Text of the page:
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On Using Goose Eggs

I had the rare opportunity to bake with goose eggs today. I had gotten three beautiful goose eggs as a nice reward for sharing some of my delicious winter nog. I was told that goose eggs are the highest order of eggs. While I don't have experience with duck eggs yet, I agree that the order of decadence when it comes to eggs seems to be the following:
  1. Goose
  2. Turkey
  3. Duck
  4. Chicken

Goose egg yolks are much bigger than chicken eggs, as you can probably guess from the size of the eggs. The yolks cream nicely. I'd like to try them in a custard. In the picture above, the small and more yellow yolk is from a turkey egg. The goose egg yolks were darker and about twice the size. 

The goose eggs have an even thicker white than turkey eggs. When you are done cracking them, scrape the inside of the shell with a butter knife, it really sticks to the membrane. They are a cloudy white. It makes for such a thick and glossy meringue. I couldn't resist dipping my finger in for a taste. It melted in my mouth. A very delicate, yet rich meringue. Turkey egg whites also make for a glossy thick meringue. Both seem to take a little longer to whip up, but are worth the extra work!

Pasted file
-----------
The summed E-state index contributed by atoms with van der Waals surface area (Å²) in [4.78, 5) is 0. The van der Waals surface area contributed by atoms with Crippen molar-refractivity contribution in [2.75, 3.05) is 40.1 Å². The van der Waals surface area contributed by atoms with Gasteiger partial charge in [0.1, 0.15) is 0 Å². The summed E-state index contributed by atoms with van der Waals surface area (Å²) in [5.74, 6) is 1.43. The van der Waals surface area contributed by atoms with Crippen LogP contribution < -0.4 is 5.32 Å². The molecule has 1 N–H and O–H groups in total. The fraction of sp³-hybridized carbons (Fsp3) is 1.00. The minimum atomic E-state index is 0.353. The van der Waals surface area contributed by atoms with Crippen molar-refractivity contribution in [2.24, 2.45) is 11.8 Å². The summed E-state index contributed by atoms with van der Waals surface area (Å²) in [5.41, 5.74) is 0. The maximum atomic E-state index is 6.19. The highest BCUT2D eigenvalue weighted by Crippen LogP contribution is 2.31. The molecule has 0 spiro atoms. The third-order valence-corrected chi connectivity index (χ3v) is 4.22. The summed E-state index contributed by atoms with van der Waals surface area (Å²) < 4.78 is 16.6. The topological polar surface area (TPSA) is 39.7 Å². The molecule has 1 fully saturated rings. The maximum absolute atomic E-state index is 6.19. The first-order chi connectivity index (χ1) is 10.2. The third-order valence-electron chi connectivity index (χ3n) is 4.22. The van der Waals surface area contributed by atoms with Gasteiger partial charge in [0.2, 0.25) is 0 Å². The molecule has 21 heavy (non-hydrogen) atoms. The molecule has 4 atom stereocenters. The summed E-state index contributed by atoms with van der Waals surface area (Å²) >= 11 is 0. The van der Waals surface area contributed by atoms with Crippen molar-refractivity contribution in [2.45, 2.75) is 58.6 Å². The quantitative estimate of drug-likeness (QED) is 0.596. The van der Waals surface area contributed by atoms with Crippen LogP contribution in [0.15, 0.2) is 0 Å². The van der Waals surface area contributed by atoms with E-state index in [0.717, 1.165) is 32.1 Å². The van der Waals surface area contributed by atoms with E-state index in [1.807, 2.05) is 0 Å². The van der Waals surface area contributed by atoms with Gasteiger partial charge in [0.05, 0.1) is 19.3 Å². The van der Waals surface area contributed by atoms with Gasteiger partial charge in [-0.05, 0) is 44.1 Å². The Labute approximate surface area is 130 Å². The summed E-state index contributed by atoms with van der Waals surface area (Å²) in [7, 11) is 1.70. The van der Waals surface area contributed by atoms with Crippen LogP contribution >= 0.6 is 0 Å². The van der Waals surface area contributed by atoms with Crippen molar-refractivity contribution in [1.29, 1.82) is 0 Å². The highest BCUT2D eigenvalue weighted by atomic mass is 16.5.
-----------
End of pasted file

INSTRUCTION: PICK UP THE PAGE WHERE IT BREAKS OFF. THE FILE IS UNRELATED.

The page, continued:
The shells are even thicker than turkey eggs and much thicker than chicken eggs. When cracking the shell, tap it with the flat end of a butter knife. The thick shell and membrane prevent it from shattering into your bowl. Like any other eggs, when separating the yolk from white it is good technique to separate the whites one at a time in a small bowl, adding it one at a time to your main bowls as you go along. That way if you get some shell or yolk in the little bowl it doesn't contaminate all of your whites. (Thanks America's Test Kitchen!)

When cooking with goose eggs, make sure you adjust your recipe for the larger eggs. You may also need to adjust the oil/fat content because of the richness of the yolk. The richer white seems to make cakes stand up higher. 

This is the first time in my life that goose eggs have been on the menu. If you have access to a local farm, you may want to see if you can get your hands on a few. I would not recommend trying to harvest them yourself!


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